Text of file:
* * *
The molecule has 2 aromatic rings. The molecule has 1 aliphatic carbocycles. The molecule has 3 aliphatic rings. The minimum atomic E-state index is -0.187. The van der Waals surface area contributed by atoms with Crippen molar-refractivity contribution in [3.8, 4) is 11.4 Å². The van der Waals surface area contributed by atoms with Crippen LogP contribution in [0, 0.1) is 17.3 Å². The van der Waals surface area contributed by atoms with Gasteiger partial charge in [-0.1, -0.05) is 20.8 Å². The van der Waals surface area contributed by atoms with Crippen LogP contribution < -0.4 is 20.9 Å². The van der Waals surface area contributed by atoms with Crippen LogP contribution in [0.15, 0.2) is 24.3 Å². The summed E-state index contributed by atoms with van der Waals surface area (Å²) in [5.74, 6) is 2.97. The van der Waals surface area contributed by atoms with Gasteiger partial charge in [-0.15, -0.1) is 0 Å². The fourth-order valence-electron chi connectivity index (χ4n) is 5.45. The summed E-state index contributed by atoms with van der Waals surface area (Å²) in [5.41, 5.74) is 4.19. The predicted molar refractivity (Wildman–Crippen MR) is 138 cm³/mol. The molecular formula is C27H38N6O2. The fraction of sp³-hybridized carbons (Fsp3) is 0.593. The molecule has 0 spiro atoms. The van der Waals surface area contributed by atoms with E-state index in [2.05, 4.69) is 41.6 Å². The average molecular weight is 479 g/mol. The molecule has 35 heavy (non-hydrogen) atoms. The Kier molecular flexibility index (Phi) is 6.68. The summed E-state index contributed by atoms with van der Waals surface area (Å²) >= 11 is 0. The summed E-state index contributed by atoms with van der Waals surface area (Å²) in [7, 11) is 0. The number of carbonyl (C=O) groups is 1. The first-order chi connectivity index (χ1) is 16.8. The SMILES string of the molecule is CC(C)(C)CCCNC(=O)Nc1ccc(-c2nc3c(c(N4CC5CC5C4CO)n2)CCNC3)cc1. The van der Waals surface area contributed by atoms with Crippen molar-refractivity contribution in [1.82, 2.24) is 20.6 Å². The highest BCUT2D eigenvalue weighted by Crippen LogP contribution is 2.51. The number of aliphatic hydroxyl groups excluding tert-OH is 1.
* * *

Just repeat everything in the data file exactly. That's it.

The molecule has 2 aromatic rings. The molecule has 1 aliphatic carbocycles. The molecule has 3 aliphatic rings. The minimum atomic E-state index is -0.187. The van der Waals surface area contributed by atoms with Crippen molar-refractivity contribution in [3.8, 4) is 11.4 Å². The van der Waals surface area contributed by atoms with Crippen LogP contribution in [0, 0.1) is 17.3 Å². The van der Waals surface area contributed by atoms with Gasteiger partial charge in [-0.1, -0.05) is 20.8 Å². The van der Waals surface area contributed by atoms with Crippen LogP contribution < -0.4 is 20.9 Å². The van der Waals surface area contributed by atoms with Crippen LogP contribution in [0.15, 0.2) is 24.3 Å². The summed E-state index contributed by atoms with van der Waals surface area (Å²) in [5.74, 6) is 2.97. The van der Waals surface area contributed by atoms with Gasteiger partial charge in [-0.15, -0.1) is 0 Å². The fourth-order valence-electron chi connectivity index (χ4n) is 5.45. The summed E-state index contributed by atoms with van der Waals surface area (Å²) in [5.41, 5.74) is 4.19. The predicted molar refractivity (Wildman–Crippen MR) is 138 cm³/mol. The molecular formula is C27H38N6O2. The fraction of sp³-hybridized carbons (Fsp3) is 0.593. The molecule has 0 spiro atoms. The van der Waals surface area contributed by atoms with E-state index in [2.05, 4.69) is 41.6 Å². The average molecular weight is 479 g/mol. The molecule has 35 heavy (non-hydrogen) atoms. The Kier molecular flexibility index (Phi) is 6.68. The summed E-state index contributed by atoms with van der Waals surface area (Å²) >= 11 is 0. The summed E-state index contributed by atoms with van der Waals surface area (Å²) in [7, 11) is 0. The number of carbonyl (C=O) groups is 1. The first-order chi connectivity index (χ1) is 16.8. The SMILES string of the molecule is CC(C)(C)CCCNC(=O)Nc1ccc(-c2nc3c(c(N4CC5CC5C4CO)n2)CCNC3)cc1. The van der Waals surface area contributed by atoms with Crippen molar-refractivity contribution in [1.82, 2.24) is 20.6 Å². The highest BCUT2D eigenvalue weighted by Crippen LogP contribution is 2.51. The number of aliphatic hydroxyl groups excluding tert-OH is 1.